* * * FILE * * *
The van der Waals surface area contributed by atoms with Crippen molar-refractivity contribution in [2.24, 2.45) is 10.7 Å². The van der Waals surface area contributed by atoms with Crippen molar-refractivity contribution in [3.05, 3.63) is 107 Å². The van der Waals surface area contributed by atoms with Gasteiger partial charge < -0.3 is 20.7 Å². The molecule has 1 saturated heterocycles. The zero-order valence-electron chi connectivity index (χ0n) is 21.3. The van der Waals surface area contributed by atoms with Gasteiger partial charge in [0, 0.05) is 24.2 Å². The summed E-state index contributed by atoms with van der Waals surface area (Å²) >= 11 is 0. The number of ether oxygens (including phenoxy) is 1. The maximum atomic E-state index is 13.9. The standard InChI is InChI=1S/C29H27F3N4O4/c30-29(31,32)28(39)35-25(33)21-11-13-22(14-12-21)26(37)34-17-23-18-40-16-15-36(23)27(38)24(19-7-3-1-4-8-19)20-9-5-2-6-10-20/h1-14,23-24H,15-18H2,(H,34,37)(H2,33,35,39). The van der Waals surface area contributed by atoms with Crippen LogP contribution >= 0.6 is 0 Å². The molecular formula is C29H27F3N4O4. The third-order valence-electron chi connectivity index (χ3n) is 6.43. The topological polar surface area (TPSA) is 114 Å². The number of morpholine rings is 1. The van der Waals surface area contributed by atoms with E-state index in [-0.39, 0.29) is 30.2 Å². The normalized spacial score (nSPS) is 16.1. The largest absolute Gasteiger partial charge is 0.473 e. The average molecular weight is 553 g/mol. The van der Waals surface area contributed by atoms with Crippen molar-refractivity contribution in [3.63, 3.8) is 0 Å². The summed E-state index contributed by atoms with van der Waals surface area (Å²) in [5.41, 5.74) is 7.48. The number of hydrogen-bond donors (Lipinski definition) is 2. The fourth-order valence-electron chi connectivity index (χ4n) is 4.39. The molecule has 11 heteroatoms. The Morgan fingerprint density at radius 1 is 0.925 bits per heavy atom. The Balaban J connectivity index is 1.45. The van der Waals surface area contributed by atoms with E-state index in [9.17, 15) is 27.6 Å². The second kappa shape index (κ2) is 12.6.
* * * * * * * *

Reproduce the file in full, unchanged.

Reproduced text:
The van der Waals surface area contributed by atoms with Crippen molar-refractivity contribution in [2.24, 2.45) is 10.7 Å². The van der Waals surface area contributed by atoms with Crippen molar-refractivity contribution in [3.05, 3.63) is 107 Å². The van der Waals surface area contributed by atoms with Gasteiger partial charge < -0.3 is 20.7 Å². The molecule has 1 saturated heterocycles. The zero-order valence-electron chi connectivity index (χ0n) is 21.3. The van der Waals surface area contributed by atoms with Gasteiger partial charge in [0, 0.05) is 24.2 Å². The summed E-state index contributed by atoms with van der Waals surface area (Å²) >= 11 is 0. The number of ether oxygens (including phenoxy) is 1. The maximum atomic E-state index is 13.9. The standard InChI is InChI=1S/C29H27F3N4O4/c30-29(31,32)28(39)35-25(33)21-11-13-22(14-12-21)26(37)34-17-23-18-40-16-15-36(23)27(38)24(19-7-3-1-4-8-19)20-9-5-2-6-10-20/h1-14,23-24H,15-18H2,(H,34,37)(H2,33,35,39). The van der Waals surface area contributed by atoms with Crippen LogP contribution >= 0.6 is 0 Å². The molecular formula is C29H27F3N4O4. The third-order valence-electron chi connectivity index (χ3n) is 6.43. The topological polar surface area (TPSA) is 114 Å². The number of morpholine rings is 1. The van der Waals surface area contributed by atoms with E-state index in [-0.39, 0.29) is 30.2 Å². The normalized spacial score (nSPS) is 16.1. The largest absolute Gasteiger partial charge is 0.473 e. The average molecular weight is 553 g/mol. The van der Waals surface area contributed by atoms with Crippen molar-refractivity contribution in [3.63, 3.8) is 0 Å². The summed E-state index contributed by atoms with van der Waals surface area (Å²) in [5.41, 5.74) is 7.48. The number of hydrogen-bond donors (Lipinski definition) is 2. The fourth-order valence-electron chi connectivity index (χ4n) is 4.39. The molecule has 11 heteroatoms. The Morgan fingerprint density at radius 1 is 0.925 bits per heavy atom. The Balaban J connectivity index is 1.45. The van der Waals surface area contributed by atoms with E-state index in [9.17, 15) is 27.6 Å². The second kappa shape index (κ2) is 12.6.